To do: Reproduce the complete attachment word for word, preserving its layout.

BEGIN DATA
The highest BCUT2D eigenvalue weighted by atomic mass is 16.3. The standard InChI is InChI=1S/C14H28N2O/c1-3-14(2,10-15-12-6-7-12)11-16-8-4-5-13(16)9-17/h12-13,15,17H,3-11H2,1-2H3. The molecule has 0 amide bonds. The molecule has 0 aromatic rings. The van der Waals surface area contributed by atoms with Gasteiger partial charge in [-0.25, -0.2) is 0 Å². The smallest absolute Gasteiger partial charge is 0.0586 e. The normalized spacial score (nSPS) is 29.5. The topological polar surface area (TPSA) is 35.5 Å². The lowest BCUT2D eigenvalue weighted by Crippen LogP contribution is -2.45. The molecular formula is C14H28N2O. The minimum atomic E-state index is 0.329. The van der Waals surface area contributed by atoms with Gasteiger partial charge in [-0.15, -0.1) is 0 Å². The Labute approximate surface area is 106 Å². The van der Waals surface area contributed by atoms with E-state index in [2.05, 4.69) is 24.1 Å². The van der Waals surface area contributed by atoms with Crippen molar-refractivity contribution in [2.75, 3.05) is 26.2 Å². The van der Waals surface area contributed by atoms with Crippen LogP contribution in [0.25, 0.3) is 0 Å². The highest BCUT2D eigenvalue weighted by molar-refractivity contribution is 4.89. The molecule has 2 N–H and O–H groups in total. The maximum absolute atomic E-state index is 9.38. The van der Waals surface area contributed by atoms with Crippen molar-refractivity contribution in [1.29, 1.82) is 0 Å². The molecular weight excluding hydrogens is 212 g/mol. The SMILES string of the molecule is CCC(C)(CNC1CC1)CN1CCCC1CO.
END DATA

The highest BCUT2D eigenvalue weighted by atomic mass is 16.3. The standard InChI is InChI=1S/C14H28N2O/c1-3-14(2,10-15-12-6-7-12)11-16-8-4-5-13(16)9-17/h12-13,15,17H,3-11H2,1-2H3. The molecule has 0 amide bonds. The molecule has 0 aromatic rings. The van der Waals surface area contributed by atoms with Gasteiger partial charge in [-0.25, -0.2) is 0 Å². The smallest absolute Gasteiger partial charge is 0.0586 e. The normalized spacial score (nSPS) is 29.5. The topological polar surface area (TPSA) is 35.5 Å². The lowest BCUT2D eigenvalue weighted by Crippen LogP contribution is -2.45. The molecular formula is C14H28N2O. The minimum atomic E-state index is 0.329. The van der Waals surface area contributed by atoms with Gasteiger partial charge in [-0.15, -0.1) is 0 Å². The Labute approximate surface area is 106 Å². The van der Waals surface area contributed by atoms with E-state index in [2.05, 4.69) is 24.1 Å². The van der Waals surface area contributed by atoms with Crippen molar-refractivity contribution in [2.75, 3.05) is 26.2 Å². The van der Waals surface area contributed by atoms with Crippen LogP contribution in [0.25, 0.3) is 0 Å². The highest BCUT2D eigenvalue weighted by molar-refractivity contribution is 4.89. The molecule has 2 N–H and O–H groups in total. The maximum absolute atomic E-state index is 9.38. The van der Waals surface area contributed by atoms with Crippen molar-refractivity contribution in [1.29, 1.82) is 0 Å². The molecular weight excluding hydrogens is 212 g/mol. The SMILES string of the molecule is CCC(C)(CNC1CC1)CN1CCCC1CO.